Development of Inquiry-Based Lab Activities with Pathogens of Wisconsin Fast Plants

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Poster Presentation

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Wisconsin Fast Plants® (WFP) are a rapid-cycling species of Brassica rapa and members of the Brassicaceae family. Fast Plants serve as an important research tool for improving disease resistance and are an ideal model organism to utilize in science teaching and learning. Two disease systems known to impact New York growers were investigated. Black rot disease is caused by Xanthomonas campestris pv. campestris (Xcc), a bacterial pathogen that is generally considered the most significant disease of brassica crops. The pathogen can spread through infested seeds and transplants or plant-to-plant from insect wounds or water droplets. As completely pathogen-free planting material can be hard to obtain, hot water treatment of seeds can help. This will greatly reduce, but not always eliminate, bacteria in or on the seeds, and it may reduce seed viability and seedling vigor. Sclerotinia sclerotiorum is a fungus that causes white mold disease of hundreds of plant species, including WFP. White mold is a soil-borne disease that can develop into a serious and persistent problem when it becomes established in a field. Strains of Coniothyrium minitans can be used as a parasitic bio-fungicide against S. sclerotiorum. Objectives for this research included: establishment of methodology for creating disease in the laboratory setting on WFP using black rot and white mold, development of a lab activity investigating seed transmission and control of black rot disease, development of a lab activity exploring the use of biological controls of white mold.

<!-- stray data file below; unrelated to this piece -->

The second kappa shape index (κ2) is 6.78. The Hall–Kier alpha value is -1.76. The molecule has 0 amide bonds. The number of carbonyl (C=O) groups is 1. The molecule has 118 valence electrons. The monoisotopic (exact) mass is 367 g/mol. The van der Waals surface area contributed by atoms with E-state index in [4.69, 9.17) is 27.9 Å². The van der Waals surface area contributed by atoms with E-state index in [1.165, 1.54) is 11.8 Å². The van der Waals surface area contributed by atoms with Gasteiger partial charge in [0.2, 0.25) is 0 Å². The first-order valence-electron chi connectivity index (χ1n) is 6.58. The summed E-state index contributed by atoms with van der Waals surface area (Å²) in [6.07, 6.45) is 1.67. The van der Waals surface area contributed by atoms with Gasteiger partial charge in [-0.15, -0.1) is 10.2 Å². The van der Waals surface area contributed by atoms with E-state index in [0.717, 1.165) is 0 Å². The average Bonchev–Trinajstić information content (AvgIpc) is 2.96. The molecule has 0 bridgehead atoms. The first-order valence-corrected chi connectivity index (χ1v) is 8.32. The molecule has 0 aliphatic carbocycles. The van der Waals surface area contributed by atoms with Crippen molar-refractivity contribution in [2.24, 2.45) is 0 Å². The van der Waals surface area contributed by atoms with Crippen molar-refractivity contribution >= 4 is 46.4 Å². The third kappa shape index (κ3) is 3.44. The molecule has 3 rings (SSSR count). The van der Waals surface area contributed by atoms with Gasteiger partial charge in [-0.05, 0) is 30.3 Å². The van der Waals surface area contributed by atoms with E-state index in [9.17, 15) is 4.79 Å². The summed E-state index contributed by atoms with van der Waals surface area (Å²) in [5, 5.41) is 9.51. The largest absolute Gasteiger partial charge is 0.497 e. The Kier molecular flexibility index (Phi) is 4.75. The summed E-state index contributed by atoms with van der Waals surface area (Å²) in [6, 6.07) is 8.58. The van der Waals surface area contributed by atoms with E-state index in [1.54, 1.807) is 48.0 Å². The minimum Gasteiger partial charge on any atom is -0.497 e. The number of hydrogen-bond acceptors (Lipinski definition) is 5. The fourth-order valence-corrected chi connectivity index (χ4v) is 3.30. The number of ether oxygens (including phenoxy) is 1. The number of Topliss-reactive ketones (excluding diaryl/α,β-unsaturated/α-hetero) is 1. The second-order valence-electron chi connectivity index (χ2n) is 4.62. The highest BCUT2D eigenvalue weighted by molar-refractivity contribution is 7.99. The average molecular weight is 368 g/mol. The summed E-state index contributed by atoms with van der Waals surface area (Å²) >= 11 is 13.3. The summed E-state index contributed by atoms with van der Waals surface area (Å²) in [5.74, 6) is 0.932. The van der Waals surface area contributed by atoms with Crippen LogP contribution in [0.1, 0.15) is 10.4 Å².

Presented at the Annual Fall Scientific Paper Session of the Rochester Academy of Science, in Rochester, New York, November 7, 2015.

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